For many years the only means of crossing the Fraser River at Quesnel was a canoe which operated as a ferry. In 1911 the provincial government financed the construction and operation of a reaction ferry.
As the community grew, citizens and the board of trade continued to lobby for a bridge. After the provincial election in 1928 the new Conservative government lived up to their election promise to see the work carried forward, and within 10 days, the contractor in charge of building the substructure arrived in Quesnel.
Pile driving for the piers commenced on August 20 and the crew began to pour concrete for the first pier on October 13. A relatively mild winter allowed the work to continue, with the last pier poured in January. This schedule resulted in one fatality, however, as Stuart Wilson, who was employed dynamiting the large cakes of ice as they approached the bridge work, was killed on January 23 due to an ill-timed or defective fuse.
On January 28 the river froze completely, making the construction of the superstructure easier. A second accident occurred in February when a timber fell from the top of the bridge hitting the deck and knocking over Joe Rousseau who fractured his ankle and his ribs. These events remind us of the very different working conditions of the 19th and early 20th centuries. If you look carefully at the photos of the men working on the bridge, no-one is wearing a safety harness or a hard hat.
The original proposal had called for a steel bridge but by early 1928 the decision had been made to use wood. Although the Kersley Farmers’ Institute had petitioned to have the timber for the bridge cut locally, it was prepared in Vancouver and shipped by rail. Each piece was cut to size and shape according to a plan and numbered to identify where it was to be placed. The timbers were also treated with creosote. Unfortunately the foreman in charge of the framing was discharged before the bridge was built and took the key with him. Bert Allcock, who later became the Department of Public Works’ General Foreman for the Cariboo District, was able to recreate the key based on the numbered timbers and copies of plans for the Howe trusses. He was also responsible for filling the western approach to the bridge. In his memoirs he recorded that they had two dump trucks and loaded the dirt by hand from a nearby side hill a few hundred yards away. They moved enough dirt to make a flat piece of land large enough that subsequently two houses were built on it.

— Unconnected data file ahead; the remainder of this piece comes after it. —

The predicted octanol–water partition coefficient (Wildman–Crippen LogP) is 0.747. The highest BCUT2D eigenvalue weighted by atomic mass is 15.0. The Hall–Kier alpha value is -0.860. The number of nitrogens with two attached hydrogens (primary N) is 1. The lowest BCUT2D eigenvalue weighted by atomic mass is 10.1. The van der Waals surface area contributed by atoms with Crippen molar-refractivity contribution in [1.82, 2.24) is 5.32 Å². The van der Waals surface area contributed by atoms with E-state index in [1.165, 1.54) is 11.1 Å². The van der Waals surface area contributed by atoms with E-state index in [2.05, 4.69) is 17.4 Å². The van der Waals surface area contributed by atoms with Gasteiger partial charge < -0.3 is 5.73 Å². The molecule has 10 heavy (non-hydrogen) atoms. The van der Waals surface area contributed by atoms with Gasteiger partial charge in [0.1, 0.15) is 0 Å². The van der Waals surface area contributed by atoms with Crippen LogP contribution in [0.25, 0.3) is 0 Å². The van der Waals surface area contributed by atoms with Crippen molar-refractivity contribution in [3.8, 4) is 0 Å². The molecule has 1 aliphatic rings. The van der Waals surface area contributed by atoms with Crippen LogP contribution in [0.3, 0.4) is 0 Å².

The early years
The bridge opened to the public on March 8th and the official opening was incorporated into the annual May Day celebrations.
At the time it was built, traffic was limited to pedestrians, horse-drawn vehicles and only the occasional motor vehicle so the load capacity of 10 tons was more than adequate.
The bridge served the community’s needs for many years. The fall cattle drive was an annual event, when ranchers from Nazko, Chilcotin, Batnuni and beyond, drove as many as 400 cattle across the bridge to auction.
Quesnel was the northern terminus of the Pacific Great Eastern Railway. During the Second World War, birch was harvested from the west side of the Fraser and was shipped from Quesnel to make plywood for Mosquito bombers. The construction of the bridge had stimulated the growth of West Quesnel. As the lumber industry grew in the post-war period, the bridge became inadequate for the increased traffic and large logging trucks. In 1954 stop lights, the first in Quesnel, were installed at each end of the bridge to allow one lane of traffic to cross at a time.
An aging community link
Apart from being re-planked in 1941 the bridge received very little maintenance. In 1948 the Fraser River rose to within a foot of the decking and in 1961 the ice once again had to be blasted with dynamite to break up the huge floes and save the structure. By the early ’60s it was badly in need of repair, as well as being too narrow. Erlene Wilkins and Bernice O’Connor wrote a satirical poem capturing the inadequacies of the bridge. Bob Lebeck, a high school student and local performer set the poem to music and played it on air at CKCQ. The song was a hit and became part of the campaign to secure a government commitment to build a replacement. The promise was made in 1966 and the Moffat Bridge was opened in 1971.
The bridge today
The original bridge was maintained for pedestrian use and as a backup for emergency vehicles. The footbridge is now the centerpiece of the Riverfront Trail system and recognized as the longest wood truss walking bridge in the world. In 2010 this valued community asset required further structural repair. Much of the decking and many of the truss members and metal connectors were replaced and a programmable lighting array was installed.